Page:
(E) Polychromatic and monochromatic diffraction spots for four eye pupil diameters. At 1mm eye pupil diameter, the two patterns are essentially identical, indicating near-zero eye chromatism; at 2mm, the difference is only slight. At 4 and 6mm, polychromatic pattern becomes noticeably fainter, indicating loss of energy due to chromatic error. Patterns are generated by OSLO, with the eye model specified in above table; real eye pattern at larger pupil sizes - as depicted in the dark circle - commonly shows significant random asymmetry, caused by random local deviations of eye surfaces from the rotationally symmetrical conic surface. Change in nominal size of the conspicuous portion of diffraction blur is much less pronounced than its change relative to the Airy disc for corresponding pupil sizes, shown at right. The blur is relatively large with respect to the cones (~2.3μ-10μ from foveola to the outer retina, respectively) and rods (~2.5μ-5μ), hence with the limiting resolution determined entirely by the blur size.

Eye aberrations lower object-to-image contrast transfer, hence the perceived image quality and resolution limit. Actual effect on image quality, however, depends not only on the wavefront error, but also on the retinal image size (magnification). An aberrated image has to be large enough, angularly, to allow the eye to detect the aberration. Average eye begins to recognize image shape, as its size exceeds ~3 arc minutes. Any detail below that size appears point-like to the eye. Consequently, in order for the eye to discern the effect of wavefront aberrations in the retinal image - whether an extended detail or a point-object image - has to be larger than ~3 arc minutes.

That is why the edge-field coma in an /6 paraboloid is so inconspicuous; at 15mm off-axis, with the coma wavefront error at 2.5 waves P-V (0.45 wave RMS), the sagittal blur size produced by a 25mm eyepiece is still only 3.6 arc minutes on the retina. It takes the blur size of ~5 arc minutes in diameter for the average eye to clearly recognize that it is not point-like; in this case, it would take ~/5 paraboloid. Considering that the astigmatism of standard eyepieces usually adds significantly to the blur size that far off axis, 5 arc minutes blur size is probably still borderline between inconspicuous and obvious level of aberrations for the average observer.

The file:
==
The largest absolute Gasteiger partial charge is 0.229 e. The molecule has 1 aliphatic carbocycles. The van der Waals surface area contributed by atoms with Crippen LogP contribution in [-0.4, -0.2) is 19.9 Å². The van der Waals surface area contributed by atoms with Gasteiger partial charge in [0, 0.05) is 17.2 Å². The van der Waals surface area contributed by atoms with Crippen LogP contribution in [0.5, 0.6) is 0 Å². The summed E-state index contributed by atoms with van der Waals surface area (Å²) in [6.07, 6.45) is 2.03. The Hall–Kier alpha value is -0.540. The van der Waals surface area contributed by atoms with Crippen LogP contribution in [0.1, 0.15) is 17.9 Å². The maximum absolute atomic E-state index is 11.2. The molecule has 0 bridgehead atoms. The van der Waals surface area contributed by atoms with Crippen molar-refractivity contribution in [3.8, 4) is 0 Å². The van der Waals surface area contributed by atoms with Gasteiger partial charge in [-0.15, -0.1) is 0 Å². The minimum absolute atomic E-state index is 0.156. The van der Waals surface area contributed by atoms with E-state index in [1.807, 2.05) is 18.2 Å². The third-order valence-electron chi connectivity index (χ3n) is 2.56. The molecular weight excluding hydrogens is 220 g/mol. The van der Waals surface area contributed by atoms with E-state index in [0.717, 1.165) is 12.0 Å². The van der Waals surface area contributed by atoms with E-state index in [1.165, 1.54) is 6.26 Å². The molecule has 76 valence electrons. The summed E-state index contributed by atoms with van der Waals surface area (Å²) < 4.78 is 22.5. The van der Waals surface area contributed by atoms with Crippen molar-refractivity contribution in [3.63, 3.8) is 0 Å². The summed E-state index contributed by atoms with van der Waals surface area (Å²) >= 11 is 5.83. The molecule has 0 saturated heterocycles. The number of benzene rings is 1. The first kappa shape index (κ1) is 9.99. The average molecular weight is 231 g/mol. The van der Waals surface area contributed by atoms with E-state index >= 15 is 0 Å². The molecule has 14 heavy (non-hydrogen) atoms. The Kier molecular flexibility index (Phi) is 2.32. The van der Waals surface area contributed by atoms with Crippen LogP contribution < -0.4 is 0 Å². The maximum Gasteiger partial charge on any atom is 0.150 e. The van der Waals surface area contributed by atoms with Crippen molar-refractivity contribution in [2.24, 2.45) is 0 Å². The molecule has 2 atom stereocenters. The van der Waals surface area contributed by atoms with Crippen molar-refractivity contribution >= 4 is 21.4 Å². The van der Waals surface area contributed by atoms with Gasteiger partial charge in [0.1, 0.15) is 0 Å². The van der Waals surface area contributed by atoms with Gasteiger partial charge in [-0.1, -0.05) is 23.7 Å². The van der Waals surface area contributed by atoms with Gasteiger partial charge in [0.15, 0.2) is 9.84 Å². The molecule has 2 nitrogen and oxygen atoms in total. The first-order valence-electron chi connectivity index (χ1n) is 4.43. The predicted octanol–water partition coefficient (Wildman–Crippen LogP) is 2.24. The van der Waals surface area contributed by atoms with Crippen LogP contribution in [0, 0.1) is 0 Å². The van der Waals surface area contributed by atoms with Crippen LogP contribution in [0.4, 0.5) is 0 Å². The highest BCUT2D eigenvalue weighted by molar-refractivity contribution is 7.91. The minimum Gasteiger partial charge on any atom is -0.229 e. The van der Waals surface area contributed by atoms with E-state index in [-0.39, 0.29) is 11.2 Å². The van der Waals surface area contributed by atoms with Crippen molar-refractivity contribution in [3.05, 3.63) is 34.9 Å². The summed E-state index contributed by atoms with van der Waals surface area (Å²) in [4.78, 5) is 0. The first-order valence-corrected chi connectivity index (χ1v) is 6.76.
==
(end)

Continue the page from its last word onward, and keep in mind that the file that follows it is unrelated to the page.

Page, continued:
The required minimum spot size for shape recognition is greater for less contrasty details, as well as for those that fall in the low-sensitivity range of eye photoreceptor cells, cones and rods.

A glance at FIG. 236E reveals that despite its very high nominal aberrations, the aberrated diffraction blur of the average eye is still significantly smaller than 5 arc minutes for pupils smaller than about 5mm in diameter, thus with relatively small effect on the perceived image quality. The exception is eye defocus error (assumed corrected in the patterns shown), which is typically by far the largest eye aberration. It often very noticeably degrades quality of the visual image; fortunately, it does not affect the telescope user.

In addition to eye aberrations, other important factors determining properties of the image formed by the eye are its spectral response, intensity response, and contrast sensitivity.

13.6. Eye chromatism   ▐    13.8. Eye intensity response